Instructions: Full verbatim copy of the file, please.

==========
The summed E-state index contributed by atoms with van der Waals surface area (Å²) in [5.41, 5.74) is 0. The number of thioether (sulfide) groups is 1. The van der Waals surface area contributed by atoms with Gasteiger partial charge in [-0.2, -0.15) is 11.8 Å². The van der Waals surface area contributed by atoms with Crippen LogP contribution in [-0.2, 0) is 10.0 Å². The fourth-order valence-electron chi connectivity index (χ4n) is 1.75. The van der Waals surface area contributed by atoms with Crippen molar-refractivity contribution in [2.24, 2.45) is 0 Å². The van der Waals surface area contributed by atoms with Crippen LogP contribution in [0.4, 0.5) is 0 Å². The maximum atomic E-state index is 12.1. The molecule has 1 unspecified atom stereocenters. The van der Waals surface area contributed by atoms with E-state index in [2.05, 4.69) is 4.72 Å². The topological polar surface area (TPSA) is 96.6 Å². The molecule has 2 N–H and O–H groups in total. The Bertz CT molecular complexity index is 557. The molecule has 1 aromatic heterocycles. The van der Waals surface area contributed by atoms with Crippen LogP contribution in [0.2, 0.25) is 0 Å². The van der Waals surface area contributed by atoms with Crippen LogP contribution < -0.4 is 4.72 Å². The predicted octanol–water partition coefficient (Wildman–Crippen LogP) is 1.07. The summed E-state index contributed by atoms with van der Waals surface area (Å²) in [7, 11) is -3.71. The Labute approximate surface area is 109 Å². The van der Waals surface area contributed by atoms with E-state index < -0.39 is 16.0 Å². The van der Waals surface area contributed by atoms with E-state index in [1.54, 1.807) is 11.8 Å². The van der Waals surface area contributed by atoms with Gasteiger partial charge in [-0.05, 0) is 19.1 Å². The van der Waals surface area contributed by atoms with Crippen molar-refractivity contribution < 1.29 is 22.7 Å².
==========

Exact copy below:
The summed E-state index contributed by atoms with van der Waals surface area (Å²) in [5.41, 5.74) is 0. The number of thioether (sulfide) groups is 1. The van der Waals surface area contributed by atoms with Gasteiger partial charge in [-0.2, -0.15) is 11.8 Å². The van der Waals surface area contributed by atoms with Crippen LogP contribution in [-0.2, 0) is 10.0 Å². The fourth-order valence-electron chi connectivity index (χ4n) is 1.75. The van der Waals surface area contributed by atoms with Crippen molar-refractivity contribution in [2.24, 2.45) is 0 Å². The van der Waals surface area contributed by atoms with Crippen LogP contribution in [0.4, 0.5) is 0 Å². The maximum atomic E-state index is 12.1. The molecule has 1 unspecified atom stereocenters. The van der Waals surface area contributed by atoms with E-state index in [2.05, 4.69) is 4.72 Å². The topological polar surface area (TPSA) is 96.6 Å². The molecule has 2 N–H and O–H groups in total. The Bertz CT molecular complexity index is 557. The molecule has 1 aromatic heterocycles. The van der Waals surface area contributed by atoms with Crippen LogP contribution in [0.2, 0.25) is 0 Å². The van der Waals surface area contributed by atoms with Crippen LogP contribution < -0.4 is 4.72 Å². The predicted octanol–water partition coefficient (Wildman–Crippen LogP) is 1.07. The summed E-state index contributed by atoms with van der Waals surface area (Å²) in [7, 11) is -3.71. The Labute approximate surface area is 109 Å². The van der Waals surface area contributed by atoms with E-state index < -0.39 is 16.0 Å². The van der Waals surface area contributed by atoms with E-state index in [1.54, 1.807) is 11.8 Å². The van der Waals surface area contributed by atoms with Gasteiger partial charge in [-0.05, 0) is 19.1 Å². The van der Waals surface area contributed by atoms with Crippen molar-refractivity contribution < 1.29 is 22.7 Å².